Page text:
The key to securing a remote workforce is the Cloud. The cloud gives security teams visibility across the company regardless of the number of home offices the workplace comprises. It allows the team to remain agile when responding to incidents, enabling them to immediately deploy solutions to compromised devices and monitor from afar.

Lastly, the cloud drastically simplifies security compliance across all devices—both personal and professional—as security teams can deploy patches and access permissions from the safety of their own homes. From a process perspective, security and IT teams can remotely evaluate the access their employees have to sensitive information to ensure a ‘least privilege access model’. This ensures employees only have access to what is required to do their job, and in the event of a layoff, enables companies to quickly and efficiently turn off access for affected employees.

2. Combining the power of humans and data

When dealing with malicious insiders, one of the biggest challenges is discerning between normal work activity and possible malicious actions before it is too late. The distinction is not like finding the proverbial needle in a haystack, but rather something akin to finding “a needle in a stack of needles,” as the insider’s actions may seem legitimate on the surface while masking ill intent underneath.

Malicious insiders are a ‘people’ problem, and these sorts of problems often require human-staffed solutions. A company’s IT and security teams need to be adequately equipped to proactively monitor and track down suspicious activity before a major breach occurs. Their toolbox can contain solutions that prevent the use of thumb drives for data exfiltration, or more granular logging on email systems to flag emails containing corporate IP redirected to personal email addresses.

At the end of the day, humans know humans best, so a team of threat hunters—whether internally staffed or externally contracted—is a must-have in this world of remote work to cover your bases. These teams of threat hunters can detect ‘living off the land’ techniques and possible ill intent by complementing existing big data and AI capabilities.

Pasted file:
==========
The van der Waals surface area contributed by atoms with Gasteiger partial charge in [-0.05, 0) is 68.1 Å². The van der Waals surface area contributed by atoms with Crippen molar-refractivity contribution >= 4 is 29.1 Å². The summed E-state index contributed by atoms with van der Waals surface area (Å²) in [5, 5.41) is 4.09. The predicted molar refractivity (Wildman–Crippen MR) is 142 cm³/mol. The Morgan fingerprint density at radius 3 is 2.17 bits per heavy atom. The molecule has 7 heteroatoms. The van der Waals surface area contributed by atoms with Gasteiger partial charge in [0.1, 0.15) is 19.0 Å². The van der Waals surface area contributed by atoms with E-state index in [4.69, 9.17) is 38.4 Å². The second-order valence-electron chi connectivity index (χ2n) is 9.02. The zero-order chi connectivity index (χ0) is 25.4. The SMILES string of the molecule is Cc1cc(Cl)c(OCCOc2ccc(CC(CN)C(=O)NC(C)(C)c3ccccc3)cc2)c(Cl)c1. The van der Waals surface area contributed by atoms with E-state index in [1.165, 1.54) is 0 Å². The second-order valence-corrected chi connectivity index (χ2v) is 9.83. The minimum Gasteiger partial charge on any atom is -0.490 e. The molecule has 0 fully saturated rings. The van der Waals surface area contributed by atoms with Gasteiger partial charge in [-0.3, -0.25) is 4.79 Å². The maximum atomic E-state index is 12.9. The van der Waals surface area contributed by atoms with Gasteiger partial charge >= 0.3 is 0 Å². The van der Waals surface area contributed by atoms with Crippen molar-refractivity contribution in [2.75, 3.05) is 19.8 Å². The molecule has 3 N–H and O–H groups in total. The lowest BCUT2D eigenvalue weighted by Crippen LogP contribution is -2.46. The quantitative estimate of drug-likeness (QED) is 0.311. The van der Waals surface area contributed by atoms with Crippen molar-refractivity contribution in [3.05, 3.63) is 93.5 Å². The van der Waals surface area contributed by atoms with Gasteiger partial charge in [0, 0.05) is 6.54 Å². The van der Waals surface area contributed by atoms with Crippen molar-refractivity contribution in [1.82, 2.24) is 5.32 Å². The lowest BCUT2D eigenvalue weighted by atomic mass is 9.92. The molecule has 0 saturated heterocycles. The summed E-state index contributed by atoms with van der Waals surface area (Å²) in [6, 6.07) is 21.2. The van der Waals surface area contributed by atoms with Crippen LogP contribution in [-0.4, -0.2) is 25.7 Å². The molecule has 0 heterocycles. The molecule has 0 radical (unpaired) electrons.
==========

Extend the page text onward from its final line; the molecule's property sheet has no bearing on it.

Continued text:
3. Coordinated business leadership to prevent breaches

Protecting a company from malicious insiders goes beyond the sole responsibility of the IT security team. As C-suites and boards of directors find ways to protect the bottom-line while navigating their newly-remote workforces, there needs to be a united front across IT, human resources, and business unit leaders.

Business unit and HR leaders must partner to strategically inform and educate their boards of directors about these evolving risks to secure adequate investment in security practices, tools, and resources necessary to protect a company.

Regardless of what team they are on, all employees in one shape or another have privileged access to the company’s network, systems, and sensitive information. Establishing a business-level understanding of the privileged access an employee has, the types of confidential information they handle, and the processes required to offboard an employee, is all-important for preventing a breach from within.

Avoiding internal and external threats

The COVID-19 crisis is uprooting normalcy in day-to-day business as we know it. However, that does not mean the processes you put in place to protect your business are lost in the wind. With the proper technology, people and processes, businesses can consider the aforementioned steps to achieve and maintain a solid front of security against both external and internal threats.

In the event that a lay-off does occur, having these solutions in place will ensure a former employee’s home office transitions back to a normal living room without complications, allowing both the business and the employee to move forward in getting through these trying times.